Professor Kriben Pillay, College Dean of Teaching and Learning, invites you to the above presentation on Wednesday (during the Forum period) 22nd May 2013 from 12h15 to 13h00 at Training Room 2 at the GSB Building on the Westville Campus.
GREAT NEWS for those who are unable to attend!
We have now arranged for the Presentation to be viewed STREAMING LIVE. Simply click on the UKZN website and choose the College of Law and Management Studies and then the Teaching and Learning tab on the left OR use this address https://clm.ukzn.ac.za/Teaching-and-Learning.aspx then click on the PLAY button just above T & L Forum Series.
The Presentation will be conducted by Dr Shaun Ruggunan on “From Object to Subject: Towards a critical pedagogy of Human Resources Management”.
“The rationale and motivation for this study first began in 2011 when I began to reflect deeply on the nature of the global financial crisis and the various ways in which senior professionals employed in the business world behaved with impunity. Theses ‘masters of the universe’ (Botlanski & Chiapello, 2007) were all university graduates in Human Resources Management, Finance, Accounting, Economics, Marketing and other related disciplines. Yet the majority of these professionals (especially those in the banking industry) were catalysts of the financial crises that began in 2008. A cursory investigation revealed that many of the people working for the banks and investment companies are graduates of highly ranked business schools and universities. Yet at the core, something was rotten. How could the best minds in business behave so irresponsibly, unethically and with impunity? As Adam Jones writing in the Guardian in 2009 asked “Are business schools responsible for the financial crisis? Whilst such a question may be blunt, and clearly the answer to such a question needs to be nuanced, it does raise the specter of what exactly is happening in business education at universities. Are the courses on social corporate responsibility and ethics in business merely ‘add ons’ and peripheral to mainstream business curricula? More so, where are the political economy and moral economy curriculum inputs in business curriculum? Finally, I engaged in a deeper reflection of my purpose as an academic in HRM. HRM has long been critiqued for ignoring the ‘human’ or subject and emphasising the resources or human as a ‘productive object’. Botlanski and Chiapello (2007) argue that the HRM academic is a handmaiden of capitalism. As such we produce students that we want to be good uncritical ‘organisational citizens’. However, perhaps in a new economy and new world of work we need to produce HRM students that are ‘bad workers’ By this I mean that they should be good social citizens first as well as critical organisational citizens. HRM as an academic discipline taught at a University needs to service more than the needs of private business. Our job is to produce more than HRM administrators. Any educational institution can produce that type of graduate. HRM at a university level, needs to produce a critical citizen and in a sense a ‘bad’ employee that questions the economic, social and political status quo, whilst still been competent in the technical aspects of the discipline. This involves a deeper reflection on the intellectual project of the discipline by those who teach and research in it.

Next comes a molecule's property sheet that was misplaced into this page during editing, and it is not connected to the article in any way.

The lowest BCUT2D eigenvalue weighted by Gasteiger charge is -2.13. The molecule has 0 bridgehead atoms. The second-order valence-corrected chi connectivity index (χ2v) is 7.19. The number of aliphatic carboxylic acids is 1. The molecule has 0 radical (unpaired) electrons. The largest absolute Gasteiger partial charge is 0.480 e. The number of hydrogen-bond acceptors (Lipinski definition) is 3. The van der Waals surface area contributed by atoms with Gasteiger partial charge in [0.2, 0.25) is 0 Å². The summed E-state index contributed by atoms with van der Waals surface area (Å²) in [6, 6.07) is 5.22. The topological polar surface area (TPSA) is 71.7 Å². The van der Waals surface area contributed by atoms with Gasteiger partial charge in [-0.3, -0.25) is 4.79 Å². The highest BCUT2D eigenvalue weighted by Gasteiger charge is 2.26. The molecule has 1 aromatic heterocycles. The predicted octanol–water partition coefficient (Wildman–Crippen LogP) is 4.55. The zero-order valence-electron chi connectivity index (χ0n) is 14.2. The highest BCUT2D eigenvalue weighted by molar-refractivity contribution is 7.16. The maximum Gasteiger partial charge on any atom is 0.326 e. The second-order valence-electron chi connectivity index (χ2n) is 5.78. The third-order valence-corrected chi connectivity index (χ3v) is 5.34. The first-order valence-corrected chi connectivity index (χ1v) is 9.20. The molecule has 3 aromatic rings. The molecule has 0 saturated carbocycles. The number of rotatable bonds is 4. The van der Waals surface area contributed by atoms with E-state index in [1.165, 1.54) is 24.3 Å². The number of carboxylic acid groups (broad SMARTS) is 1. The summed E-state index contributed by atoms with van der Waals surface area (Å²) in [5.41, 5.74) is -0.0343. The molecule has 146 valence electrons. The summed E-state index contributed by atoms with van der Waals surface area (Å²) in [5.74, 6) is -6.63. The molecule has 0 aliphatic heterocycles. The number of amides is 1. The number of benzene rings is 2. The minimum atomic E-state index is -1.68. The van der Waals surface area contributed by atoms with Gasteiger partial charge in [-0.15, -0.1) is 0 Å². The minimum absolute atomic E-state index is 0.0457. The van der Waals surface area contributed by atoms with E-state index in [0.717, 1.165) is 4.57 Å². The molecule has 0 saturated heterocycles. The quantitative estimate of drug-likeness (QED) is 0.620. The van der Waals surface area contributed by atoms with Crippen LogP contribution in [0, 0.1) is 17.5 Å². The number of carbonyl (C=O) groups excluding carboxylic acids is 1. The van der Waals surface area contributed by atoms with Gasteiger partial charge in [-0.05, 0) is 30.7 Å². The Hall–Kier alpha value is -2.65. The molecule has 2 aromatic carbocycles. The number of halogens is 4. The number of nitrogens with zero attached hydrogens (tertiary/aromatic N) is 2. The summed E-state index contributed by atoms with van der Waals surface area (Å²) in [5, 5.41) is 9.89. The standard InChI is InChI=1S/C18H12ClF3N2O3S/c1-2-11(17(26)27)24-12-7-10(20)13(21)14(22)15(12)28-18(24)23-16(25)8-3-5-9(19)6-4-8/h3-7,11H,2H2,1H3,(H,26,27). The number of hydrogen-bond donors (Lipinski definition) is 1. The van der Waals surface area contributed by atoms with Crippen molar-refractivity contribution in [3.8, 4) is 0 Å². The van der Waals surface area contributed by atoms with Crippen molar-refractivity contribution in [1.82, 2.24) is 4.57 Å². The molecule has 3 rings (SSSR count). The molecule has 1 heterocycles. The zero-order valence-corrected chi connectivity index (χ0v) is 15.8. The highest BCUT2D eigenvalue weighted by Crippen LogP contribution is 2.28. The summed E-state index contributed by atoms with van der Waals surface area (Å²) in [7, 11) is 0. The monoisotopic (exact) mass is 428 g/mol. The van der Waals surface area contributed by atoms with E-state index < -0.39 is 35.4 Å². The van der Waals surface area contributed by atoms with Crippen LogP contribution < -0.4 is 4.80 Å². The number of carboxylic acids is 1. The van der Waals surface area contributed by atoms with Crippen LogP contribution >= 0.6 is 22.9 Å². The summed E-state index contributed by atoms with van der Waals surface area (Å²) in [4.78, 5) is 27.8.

This project is a first step in this regard by locating the project’s aspirations in the context of the Critical Management Studies literature and in articulating the pedagogical frameworks that can inform the design of curricula, teaching, learning and assessment strategies that encourage critical thinking and social engagement. The four questions below guide this presentation:
- What is the intellectual project of HRM?
- What is the role of moral economy in the teaching and learning of HRM?
- How can critical management studies inform the teaching and learning of HRM?
- How does traditional HRM education inform HRM practitioners’ perspectives of work, organisations and employees?”
Shaun Ruggunan has a PhD in Industrial, Organisational and Labour Studies. His doctoral work examined the ways in which labour markets are shaped for Filipino, South African and British seafarers in the merchant navy. His more recent work examines the nature of professional work and professional status for medical laboratory specialists. He is guest editor with Debby Bonnin, for a special issue of the South African Review of Sociology that examines what sociology of professional work may look like in a South African context. Shaun’s work on the human resources development of seafarers and medical laboratory specialists has been published in a range of journals. His current area of interest is in critical management studies (CMS) and the implications of CMS for teaching and learning in the discipline of Human Resources Management. Shaun is currently a senior lecturer in the Discipline of Human Resources Management in the School of Management, Information Technology and Governance.
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